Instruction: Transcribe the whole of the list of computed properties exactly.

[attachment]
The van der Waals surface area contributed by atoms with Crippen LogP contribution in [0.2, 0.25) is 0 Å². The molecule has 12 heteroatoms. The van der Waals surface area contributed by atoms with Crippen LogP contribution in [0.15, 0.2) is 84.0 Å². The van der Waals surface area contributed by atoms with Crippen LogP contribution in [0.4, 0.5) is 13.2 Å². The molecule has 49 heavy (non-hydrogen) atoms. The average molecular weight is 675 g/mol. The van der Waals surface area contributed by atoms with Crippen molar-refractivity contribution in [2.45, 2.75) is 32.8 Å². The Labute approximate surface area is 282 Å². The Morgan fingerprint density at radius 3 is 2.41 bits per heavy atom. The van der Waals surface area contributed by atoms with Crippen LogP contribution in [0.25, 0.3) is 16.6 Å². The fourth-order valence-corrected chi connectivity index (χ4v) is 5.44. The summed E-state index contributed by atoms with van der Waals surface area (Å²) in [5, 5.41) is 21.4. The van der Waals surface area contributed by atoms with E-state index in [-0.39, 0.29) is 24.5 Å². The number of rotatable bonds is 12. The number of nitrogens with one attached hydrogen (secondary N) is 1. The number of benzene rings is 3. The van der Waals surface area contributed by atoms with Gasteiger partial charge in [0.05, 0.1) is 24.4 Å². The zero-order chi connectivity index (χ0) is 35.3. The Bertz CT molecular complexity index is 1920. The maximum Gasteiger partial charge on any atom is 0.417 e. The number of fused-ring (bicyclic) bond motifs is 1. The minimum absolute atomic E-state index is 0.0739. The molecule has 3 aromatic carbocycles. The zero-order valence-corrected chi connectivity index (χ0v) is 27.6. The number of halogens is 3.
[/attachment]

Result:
The van der Waals surface area contributed by atoms with Crippen LogP contribution in [0.2, 0.25) is 0 Å². The molecule has 12 heteroatoms. The van der Waals surface area contributed by atoms with Crippen LogP contribution in [0.15, 0.2) is 84.0 Å². The van der Waals surface area contributed by atoms with Crippen LogP contribution in [0.4, 0.5) is 13.2 Å². The molecule has 49 heavy (non-hydrogen) atoms. The average molecular weight is 675 g/mol. The van der Waals surface area contributed by atoms with Crippen molar-refractivity contribution in [2.45, 2.75) is 32.8 Å². The Labute approximate surface area is 282 Å². The Morgan fingerprint density at radius 3 is 2.41 bits per heavy atom. The van der Waals surface area contributed by atoms with Crippen LogP contribution in [0.25, 0.3) is 16.6 Å². The fourth-order valence-corrected chi connectivity index (χ4v) is 5.44. The summed E-state index contributed by atoms with van der Waals surface area (Å²) in [5, 5.41) is 21.4. The van der Waals surface area contributed by atoms with E-state index in [-0.39, 0.29) is 24.5 Å². The number of rotatable bonds is 12. The number of nitrogens with one attached hydrogen (secondary N) is 1. The number of benzene rings is 3. The van der Waals surface area contributed by atoms with Gasteiger partial charge in [0.05, 0.1) is 24.4 Å². The zero-order chi connectivity index (χ0) is 35.3. The Bertz CT molecular complexity index is 1920. The maximum Gasteiger partial charge on any atom is 0.417 e. The number of fused-ring (bicyclic) bond motifs is 1. The minimum absolute atomic E-state index is 0.0739. The molecule has 3 aromatic carbocycles. The zero-order valence-corrected chi connectivity index (χ0v) is 27.6. The number of halogens is 3.